Zaman was tactically very astute and anticipated what the Indian bowlers might have in store for him. Every time he had played a cut or a pull, Zaman was aware that Jadeja and Ashwin might try to get the ball close to him, readying himself for the drives along the ground or lofted drives in front of the wicket. This ability to out-think the bowler was what helped Zaman singlehandedly garner 28 runs in overs 26 and 27, with Pakistan collecting 36 runs and disallowing the run-out of Azhar affect the momentum of the innings. Azhar played second fiddle once Zaman started striking the ball better and scoring freely as a result. A miscommunication between the two Pakistani openers and a good piece of fielding from Bumrah helped the Men in Blue make a breakthrough on the last ball of the 23rd over.

With three of the frontline bowlers having a bad day, Hardik Pandya had a massive job to do for his captain and his team. And the Baroda all-rounder excelled with the ball, providing India some control from at least one end. Hardik didn’t bowl many boundary balls and went past the outside edge of Babar Azam a handful of times. Azam began slowly and from India’s perspective, they were a lot happier to bowl to him.

Zaman, at the other end, continued to cause plenty of problems for Kohli and damage to Ashwin’s and Jadeja’s bowling figures. Once he had gotten into his groove, Zaman didn’t lose momentum and kept finding the boundary. The Indian bowlers had no answer to Zaman’s clean striking. The 27-year-old left-hander brought up his first ODI century in the 30th over by sweeping Ashwin for a four behind square on the leg-side. He looked good for more but miscued a short delivery from Hardik and was brilliantly caught by Jadeja at point. Zaman’s 106-ball 114 set up an 180-run win for Pakistan.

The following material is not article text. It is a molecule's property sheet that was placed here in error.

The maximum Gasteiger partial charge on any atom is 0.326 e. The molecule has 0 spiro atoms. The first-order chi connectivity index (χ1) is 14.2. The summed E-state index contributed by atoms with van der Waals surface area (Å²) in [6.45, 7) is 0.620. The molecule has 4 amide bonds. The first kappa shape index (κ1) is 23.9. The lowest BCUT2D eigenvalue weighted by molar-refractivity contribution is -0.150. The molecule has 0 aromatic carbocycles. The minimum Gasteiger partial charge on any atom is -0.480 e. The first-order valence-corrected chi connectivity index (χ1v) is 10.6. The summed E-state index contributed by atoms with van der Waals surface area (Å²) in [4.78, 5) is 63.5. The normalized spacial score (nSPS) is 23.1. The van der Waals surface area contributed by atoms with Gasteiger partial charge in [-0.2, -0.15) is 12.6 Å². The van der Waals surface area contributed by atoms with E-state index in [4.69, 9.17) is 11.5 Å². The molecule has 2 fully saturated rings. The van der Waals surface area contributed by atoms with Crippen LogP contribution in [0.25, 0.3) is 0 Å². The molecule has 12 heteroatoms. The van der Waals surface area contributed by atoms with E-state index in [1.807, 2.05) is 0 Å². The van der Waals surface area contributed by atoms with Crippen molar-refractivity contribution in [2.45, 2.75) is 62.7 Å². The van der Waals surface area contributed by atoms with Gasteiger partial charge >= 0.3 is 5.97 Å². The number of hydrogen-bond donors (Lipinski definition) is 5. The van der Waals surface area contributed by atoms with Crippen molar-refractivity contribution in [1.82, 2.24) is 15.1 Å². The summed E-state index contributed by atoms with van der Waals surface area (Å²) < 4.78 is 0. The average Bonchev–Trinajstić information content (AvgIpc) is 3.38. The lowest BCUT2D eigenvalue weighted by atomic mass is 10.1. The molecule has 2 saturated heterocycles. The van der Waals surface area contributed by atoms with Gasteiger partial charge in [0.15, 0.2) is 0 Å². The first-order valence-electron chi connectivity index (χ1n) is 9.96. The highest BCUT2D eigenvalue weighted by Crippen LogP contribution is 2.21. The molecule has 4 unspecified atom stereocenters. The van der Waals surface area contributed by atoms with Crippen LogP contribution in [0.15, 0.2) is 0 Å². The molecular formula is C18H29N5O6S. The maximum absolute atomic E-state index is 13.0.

India denied a way back

Zaman’s dismissal didn’t really have an adverse effect on the Pakistani innings, which continued to have sizeable partnerships. Mohammad Hafeez, who you don’t normally associate with big-hitting albeit he is a sweet timer of the cricket ball, made a 37-ball 57 (4×4 and 3×6) to take Pakistan to 338/4. Imad Wasim, who was promoted ahead of captain Sarfraz Ahmed, made a 21-ball 25 (1×4 and 1×6) and shared a 71-run partnership for the fifth wicket with Hafeez.

Kohli’s captaincy left a lot to be desired for probably the first time in his tenure. Kedar Jadhav took 2/22 in six overs against Bangladesh and his spell was the foremost reason why India came back and won the semi-final. But on a day the two spinners struggled and Bumrah failed to tie the batsmen down, Kohli opted to not bring the Maharashtra batsman into the attack until the 39th over and at a time when Pakistan had two right-handers (Azam and Shoaib Malik) in the middle. Jadhav did a good job and had conceded just 11 runs in his first two overs. Jadhav’s two economical overs prompted Kohli to give him another over and Pakistan pounced on the naivety from the Indian captain, scoring 16 runs off it.